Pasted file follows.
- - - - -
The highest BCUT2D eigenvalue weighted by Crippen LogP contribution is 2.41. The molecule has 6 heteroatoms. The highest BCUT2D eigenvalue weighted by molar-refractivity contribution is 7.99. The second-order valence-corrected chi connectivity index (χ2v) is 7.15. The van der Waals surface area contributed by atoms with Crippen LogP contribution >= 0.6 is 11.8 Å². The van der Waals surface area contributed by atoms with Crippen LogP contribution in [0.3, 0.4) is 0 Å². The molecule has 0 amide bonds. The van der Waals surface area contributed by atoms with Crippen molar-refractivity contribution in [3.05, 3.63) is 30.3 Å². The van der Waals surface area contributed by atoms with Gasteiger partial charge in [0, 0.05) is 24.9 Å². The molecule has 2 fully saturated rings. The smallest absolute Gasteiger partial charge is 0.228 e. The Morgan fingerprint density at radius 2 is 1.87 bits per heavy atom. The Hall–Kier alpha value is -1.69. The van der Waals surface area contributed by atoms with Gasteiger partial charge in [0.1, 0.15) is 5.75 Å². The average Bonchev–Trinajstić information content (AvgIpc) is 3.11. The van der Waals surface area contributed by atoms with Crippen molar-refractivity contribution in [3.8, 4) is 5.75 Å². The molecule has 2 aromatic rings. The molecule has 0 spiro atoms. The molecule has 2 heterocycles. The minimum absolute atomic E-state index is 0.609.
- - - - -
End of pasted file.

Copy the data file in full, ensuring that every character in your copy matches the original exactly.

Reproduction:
The highest BCUT2D eigenvalue weighted by Crippen LogP contribution is 2.41. The molecule has 6 heteroatoms. The highest BCUT2D eigenvalue weighted by molar-refractivity contribution is 7.99. The second-order valence-corrected chi connectivity index (χ2v) is 7.15. The van der Waals surface area contributed by atoms with Crippen LogP contribution >= 0.6 is 11.8 Å². The van der Waals surface area contributed by atoms with Crippen LogP contribution in [0.3, 0.4) is 0 Å². The molecule has 0 amide bonds. The van der Waals surface area contributed by atoms with Crippen molar-refractivity contribution in [3.05, 3.63) is 30.3 Å². The van der Waals surface area contributed by atoms with Gasteiger partial charge in [0, 0.05) is 24.9 Å². The molecule has 2 fully saturated rings. The smallest absolute Gasteiger partial charge is 0.228 e. The Morgan fingerprint density at radius 2 is 1.87 bits per heavy atom. The Hall–Kier alpha value is -1.69. The van der Waals surface area contributed by atoms with Gasteiger partial charge in [0.1, 0.15) is 5.75 Å². The average Bonchev–Trinajstić information content (AvgIpc) is 3.11. The van der Waals surface area contributed by atoms with Crippen molar-refractivity contribution in [3.8, 4) is 5.75 Å². The molecule has 2 aromatic rings. The molecule has 0 spiro atoms. The molecule has 2 heterocycles. The minimum absolute atomic E-state index is 0.609.